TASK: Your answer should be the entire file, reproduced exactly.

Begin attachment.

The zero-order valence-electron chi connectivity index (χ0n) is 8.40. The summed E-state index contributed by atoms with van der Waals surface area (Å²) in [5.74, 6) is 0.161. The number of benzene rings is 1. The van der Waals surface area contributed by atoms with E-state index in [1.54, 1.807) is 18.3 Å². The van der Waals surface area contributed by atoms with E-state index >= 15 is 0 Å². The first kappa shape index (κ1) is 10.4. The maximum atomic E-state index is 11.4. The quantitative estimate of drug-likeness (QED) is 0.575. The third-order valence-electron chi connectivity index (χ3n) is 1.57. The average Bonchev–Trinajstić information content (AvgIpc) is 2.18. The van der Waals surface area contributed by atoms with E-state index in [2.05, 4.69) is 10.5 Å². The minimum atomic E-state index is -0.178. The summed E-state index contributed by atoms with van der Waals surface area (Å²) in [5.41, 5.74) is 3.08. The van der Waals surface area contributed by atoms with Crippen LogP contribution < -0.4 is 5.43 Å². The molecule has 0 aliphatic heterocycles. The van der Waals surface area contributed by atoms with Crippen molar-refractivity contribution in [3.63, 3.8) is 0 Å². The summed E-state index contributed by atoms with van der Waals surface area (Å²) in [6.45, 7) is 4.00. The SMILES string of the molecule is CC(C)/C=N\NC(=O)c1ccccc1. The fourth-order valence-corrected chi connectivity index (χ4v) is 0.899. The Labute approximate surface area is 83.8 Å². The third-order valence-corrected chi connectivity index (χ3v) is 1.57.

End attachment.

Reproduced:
The zero-order valence-electron chi connectivity index (χ0n) is 8.40. The summed E-state index contributed by atoms with van der Waals surface area (Å²) in [5.74, 6) is 0.161. The number of benzene rings is 1. The van der Waals surface area contributed by atoms with E-state index in [1.54, 1.807) is 18.3 Å². The van der Waals surface area contributed by atoms with E-state index >= 15 is 0 Å². The first kappa shape index (κ1) is 10.4. The maximum atomic E-state index is 11.4. The quantitative estimate of drug-likeness (QED) is 0.575. The third-order valence-electron chi connectivity index (χ3n) is 1.57. The average Bonchev–Trinajstić information content (AvgIpc) is 2.18. The van der Waals surface area contributed by atoms with E-state index in [2.05, 4.69) is 10.5 Å². The minimum atomic E-state index is -0.178. The summed E-state index contributed by atoms with van der Waals surface area (Å²) in [5.41, 5.74) is 3.08. The van der Waals surface area contributed by atoms with Crippen LogP contribution < -0.4 is 5.43 Å². The molecule has 0 aliphatic heterocycles. The van der Waals surface area contributed by atoms with Crippen molar-refractivity contribution in [3.63, 3.8) is 0 Å². The summed E-state index contributed by atoms with van der Waals surface area (Å²) in [6.45, 7) is 4.00. The SMILES string of the molecule is CC(C)/C=N\NC(=O)c1ccccc1. The fourth-order valence-corrected chi connectivity index (χ4v) is 0.899. The Labute approximate surface area is 83.8 Å². The third-order valence-corrected chi connectivity index (χ3v) is 1.57.